Nature inspires researchers to explore the surroundings with the aim to come up with novel ideas. Consequently, the passive drag reduction technique of introducing the riblets to the surface of the object in a fluid flow was also bio-inspired. Shark-skin infused longitudinal riblets effects on a fluid flow have been widely investigated since the discovery was made in 1970s. Even though the desired drag reducing performance was captured, due to complications in implementing the technology in real-world applications other options had to be investigated further. Inspired by graceful birdâs flight, researchers found an alternative. Vaguely examined herringbone-type riblets covering the surface of a bird feather might be carrying a huge potential as a way of improving the flow performance over the objects in a fluid flow. By examining the convergent/divergent riblet foils fitted on a bio-inspired pigeon wing model in a wind tunnel, several observations were made. At Reynolds number below 100000 the riblets work as a fluctuations dampening mechanism especially shown at 2D aerofoil model. Furthermore, the increased lift coefficient and reduced drag coefficient was captured at almost all incidence angle for 3D wing model. It was observed that riblets tend to influence the inner structure of the near wake of 2D aerofoil model. The observations made during the experiment notify about the positive effect on a flow introduced by the riblets, and the lessons learned should be a good background for further research within the field.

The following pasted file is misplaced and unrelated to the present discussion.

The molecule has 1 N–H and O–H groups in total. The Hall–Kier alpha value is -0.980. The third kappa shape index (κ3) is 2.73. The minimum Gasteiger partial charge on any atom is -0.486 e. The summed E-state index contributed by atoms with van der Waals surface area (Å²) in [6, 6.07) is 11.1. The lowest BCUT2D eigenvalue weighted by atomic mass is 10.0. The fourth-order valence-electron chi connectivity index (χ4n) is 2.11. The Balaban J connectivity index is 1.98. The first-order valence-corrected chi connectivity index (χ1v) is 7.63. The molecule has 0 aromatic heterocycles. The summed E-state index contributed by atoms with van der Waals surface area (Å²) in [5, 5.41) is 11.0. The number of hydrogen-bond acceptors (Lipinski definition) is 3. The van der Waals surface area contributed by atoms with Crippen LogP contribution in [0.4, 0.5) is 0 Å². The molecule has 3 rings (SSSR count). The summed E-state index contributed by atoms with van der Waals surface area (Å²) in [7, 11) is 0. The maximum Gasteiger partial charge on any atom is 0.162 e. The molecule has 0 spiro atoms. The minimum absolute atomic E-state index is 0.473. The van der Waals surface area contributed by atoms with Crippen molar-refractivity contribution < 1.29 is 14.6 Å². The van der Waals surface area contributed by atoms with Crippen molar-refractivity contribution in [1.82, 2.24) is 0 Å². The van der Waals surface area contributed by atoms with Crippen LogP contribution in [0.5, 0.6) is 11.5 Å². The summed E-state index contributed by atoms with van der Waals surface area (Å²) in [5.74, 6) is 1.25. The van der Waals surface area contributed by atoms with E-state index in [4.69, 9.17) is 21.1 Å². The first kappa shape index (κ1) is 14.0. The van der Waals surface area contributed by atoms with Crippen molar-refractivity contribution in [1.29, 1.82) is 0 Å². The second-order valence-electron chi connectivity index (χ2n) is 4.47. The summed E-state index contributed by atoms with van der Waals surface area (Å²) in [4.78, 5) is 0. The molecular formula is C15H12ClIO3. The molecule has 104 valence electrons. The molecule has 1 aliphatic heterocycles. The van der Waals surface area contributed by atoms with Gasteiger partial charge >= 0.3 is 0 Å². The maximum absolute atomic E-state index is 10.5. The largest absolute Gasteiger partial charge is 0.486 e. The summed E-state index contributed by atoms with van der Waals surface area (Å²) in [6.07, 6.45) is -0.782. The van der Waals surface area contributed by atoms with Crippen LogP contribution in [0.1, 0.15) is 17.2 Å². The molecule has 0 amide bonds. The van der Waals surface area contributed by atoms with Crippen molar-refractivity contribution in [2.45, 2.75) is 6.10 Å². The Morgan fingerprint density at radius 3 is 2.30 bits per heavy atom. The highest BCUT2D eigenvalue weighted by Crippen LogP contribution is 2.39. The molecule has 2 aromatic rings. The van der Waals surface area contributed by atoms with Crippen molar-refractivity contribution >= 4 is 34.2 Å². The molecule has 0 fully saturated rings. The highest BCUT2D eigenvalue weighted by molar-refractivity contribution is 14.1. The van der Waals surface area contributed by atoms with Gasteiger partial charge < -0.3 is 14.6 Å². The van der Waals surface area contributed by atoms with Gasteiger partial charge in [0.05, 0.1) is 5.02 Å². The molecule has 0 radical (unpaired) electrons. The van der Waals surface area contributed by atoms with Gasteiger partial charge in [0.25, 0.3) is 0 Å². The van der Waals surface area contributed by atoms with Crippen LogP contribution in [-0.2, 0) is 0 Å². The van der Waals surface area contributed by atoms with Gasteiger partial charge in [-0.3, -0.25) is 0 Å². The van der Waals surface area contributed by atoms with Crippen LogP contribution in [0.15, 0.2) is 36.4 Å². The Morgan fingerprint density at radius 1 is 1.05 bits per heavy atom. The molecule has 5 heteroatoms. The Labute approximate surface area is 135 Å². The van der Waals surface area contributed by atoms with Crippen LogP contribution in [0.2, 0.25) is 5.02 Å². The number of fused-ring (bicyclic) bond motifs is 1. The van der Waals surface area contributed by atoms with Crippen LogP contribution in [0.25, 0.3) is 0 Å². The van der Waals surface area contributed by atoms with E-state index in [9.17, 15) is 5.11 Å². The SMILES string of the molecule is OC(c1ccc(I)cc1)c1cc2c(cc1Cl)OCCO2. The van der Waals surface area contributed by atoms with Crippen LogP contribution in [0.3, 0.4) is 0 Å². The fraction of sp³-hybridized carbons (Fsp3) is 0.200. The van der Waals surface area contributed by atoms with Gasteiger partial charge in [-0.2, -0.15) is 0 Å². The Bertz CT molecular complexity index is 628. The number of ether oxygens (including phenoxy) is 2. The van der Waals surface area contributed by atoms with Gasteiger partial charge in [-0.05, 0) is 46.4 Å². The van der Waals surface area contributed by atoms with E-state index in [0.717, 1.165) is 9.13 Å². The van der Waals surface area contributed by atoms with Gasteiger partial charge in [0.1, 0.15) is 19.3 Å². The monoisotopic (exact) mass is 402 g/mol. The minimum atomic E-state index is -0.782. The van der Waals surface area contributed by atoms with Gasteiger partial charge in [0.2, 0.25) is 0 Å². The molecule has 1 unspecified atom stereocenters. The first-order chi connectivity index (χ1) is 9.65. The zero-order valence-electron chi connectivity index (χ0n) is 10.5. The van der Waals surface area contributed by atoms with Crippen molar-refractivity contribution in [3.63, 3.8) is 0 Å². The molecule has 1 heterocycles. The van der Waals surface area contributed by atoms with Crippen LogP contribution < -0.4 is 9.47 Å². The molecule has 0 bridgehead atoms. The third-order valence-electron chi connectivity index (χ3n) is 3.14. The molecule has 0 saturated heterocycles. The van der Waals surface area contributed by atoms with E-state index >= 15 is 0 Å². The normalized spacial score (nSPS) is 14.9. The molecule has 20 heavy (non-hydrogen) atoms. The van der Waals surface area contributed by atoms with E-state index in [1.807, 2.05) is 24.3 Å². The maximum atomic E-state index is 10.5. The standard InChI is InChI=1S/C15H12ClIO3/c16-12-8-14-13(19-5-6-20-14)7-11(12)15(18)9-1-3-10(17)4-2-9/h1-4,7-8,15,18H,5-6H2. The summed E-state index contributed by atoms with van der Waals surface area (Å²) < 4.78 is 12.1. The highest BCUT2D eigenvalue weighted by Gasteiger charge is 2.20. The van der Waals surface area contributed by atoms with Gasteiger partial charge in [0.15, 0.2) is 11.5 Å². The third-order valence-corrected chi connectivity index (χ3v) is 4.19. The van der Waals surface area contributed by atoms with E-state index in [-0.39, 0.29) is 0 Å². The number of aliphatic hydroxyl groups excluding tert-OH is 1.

|Date of Award||1 Aug 2021|
- The University of Manchester
|Supervisor||Andrew Kennaugh (Supervisor) & Shan Zhong (Supervisor)|
- herringbone riblets
- wind tunnel